Technology Review: Their new machine significantly outperforms humans and can even use a clever trick to determine the location of indoor images and pictures of specific things such as pets, food, and so on that have no location cues. via Emerging Technology from the arXiv
'Their approach is straightforward, at least in the world of machine learning. Weyand and co begin by dividing the world into a grid consisting of over 26,000 squares of varying size that depend on the number of images taken in that location. So big cities, which are the subjects of many images, have a more fine-grained grid structure than more remote regions where photographs are less common. Indeed, the Google team ignored areas like oceans and the polar regions, where few photographs have been taken.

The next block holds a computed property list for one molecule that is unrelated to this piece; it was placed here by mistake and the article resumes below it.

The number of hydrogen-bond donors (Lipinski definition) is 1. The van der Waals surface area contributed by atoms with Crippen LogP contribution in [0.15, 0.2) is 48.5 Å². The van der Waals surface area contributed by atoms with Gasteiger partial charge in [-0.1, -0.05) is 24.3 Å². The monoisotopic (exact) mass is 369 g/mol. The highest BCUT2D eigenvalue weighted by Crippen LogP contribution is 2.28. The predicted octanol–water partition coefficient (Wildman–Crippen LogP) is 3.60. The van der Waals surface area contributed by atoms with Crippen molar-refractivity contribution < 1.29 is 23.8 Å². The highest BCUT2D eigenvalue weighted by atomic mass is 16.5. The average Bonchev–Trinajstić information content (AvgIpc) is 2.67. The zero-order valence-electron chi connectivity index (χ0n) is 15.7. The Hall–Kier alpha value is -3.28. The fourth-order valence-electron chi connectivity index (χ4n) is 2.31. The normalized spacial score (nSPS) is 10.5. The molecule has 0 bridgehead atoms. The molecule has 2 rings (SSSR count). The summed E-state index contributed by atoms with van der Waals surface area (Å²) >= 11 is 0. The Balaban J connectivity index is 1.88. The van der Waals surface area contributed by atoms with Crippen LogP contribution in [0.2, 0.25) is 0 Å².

'Next, the team created a database of geolocated images from the Web and used the location data to determine the grid square in which each image was taken. This data set is huge, consisting of 126 million images along with their accompanying Exif location data. Weyand and co used 91 million of these images to teach a powerful neural network to work out the grid location using only the image itself. Their idea is to input an image into this neural net and get as the output a particular grid location or a set of likely candidates.
'They then validated the neural network using the remaining 34 million images in the data set. Finally they tested the network—which they call PlaNet—in a number of different ways to see how well it works.'
"PlaNet - Photo Geolocation with Convolutional Neural Networks" by Tobias Weyand, Ilya Kostrikov, and James Philbin here